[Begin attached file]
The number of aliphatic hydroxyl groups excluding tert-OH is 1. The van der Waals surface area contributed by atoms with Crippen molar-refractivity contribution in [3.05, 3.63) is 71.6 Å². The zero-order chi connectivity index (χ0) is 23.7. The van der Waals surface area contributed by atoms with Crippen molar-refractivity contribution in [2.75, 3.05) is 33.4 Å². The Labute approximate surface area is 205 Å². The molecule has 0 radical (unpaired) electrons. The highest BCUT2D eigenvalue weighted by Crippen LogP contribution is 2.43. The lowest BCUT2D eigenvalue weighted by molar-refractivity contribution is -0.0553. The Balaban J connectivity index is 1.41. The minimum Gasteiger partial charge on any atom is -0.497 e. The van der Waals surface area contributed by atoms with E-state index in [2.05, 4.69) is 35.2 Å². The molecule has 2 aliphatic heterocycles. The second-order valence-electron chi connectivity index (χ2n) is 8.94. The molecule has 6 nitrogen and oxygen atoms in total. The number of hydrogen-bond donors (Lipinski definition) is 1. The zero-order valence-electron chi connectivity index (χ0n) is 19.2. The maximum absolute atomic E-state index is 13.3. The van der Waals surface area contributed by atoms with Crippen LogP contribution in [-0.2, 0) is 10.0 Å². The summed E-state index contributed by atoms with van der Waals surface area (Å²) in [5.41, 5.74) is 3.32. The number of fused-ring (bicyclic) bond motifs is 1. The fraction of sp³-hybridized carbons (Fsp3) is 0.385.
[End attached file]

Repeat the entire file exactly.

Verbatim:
The number of aliphatic hydroxyl groups excluding tert-OH is 1. The van der Waals surface area contributed by atoms with Crippen molar-refractivity contribution in [3.05, 3.63) is 71.6 Å². The zero-order chi connectivity index (χ0) is 23.7. The van der Waals surface area contributed by atoms with Crippen molar-refractivity contribution in [2.75, 3.05) is 33.4 Å². The Labute approximate surface area is 205 Å². The molecule has 0 radical (unpaired) electrons. The highest BCUT2D eigenvalue weighted by Crippen LogP contribution is 2.43. The lowest BCUT2D eigenvalue weighted by molar-refractivity contribution is -0.0553. The Balaban J connectivity index is 1.41. The minimum Gasteiger partial charge on any atom is -0.497 e. The van der Waals surface area contributed by atoms with E-state index in [2.05, 4.69) is 35.2 Å². The molecule has 2 aliphatic heterocycles. The second-order valence-electron chi connectivity index (χ2n) is 8.94. The molecule has 6 nitrogen and oxygen atoms in total. The number of hydrogen-bond donors (Lipinski definition) is 1. The zero-order valence-electron chi connectivity index (χ0n) is 19.2. The maximum absolute atomic E-state index is 13.3. The van der Waals surface area contributed by atoms with Crippen LogP contribution in [-0.2, 0) is 10.0 Å². The summed E-state index contributed by atoms with van der Waals surface area (Å²) in [5.41, 5.74) is 3.32. The number of fused-ring (bicyclic) bond motifs is 1. The fraction of sp³-hybridized carbons (Fsp3) is 0.385.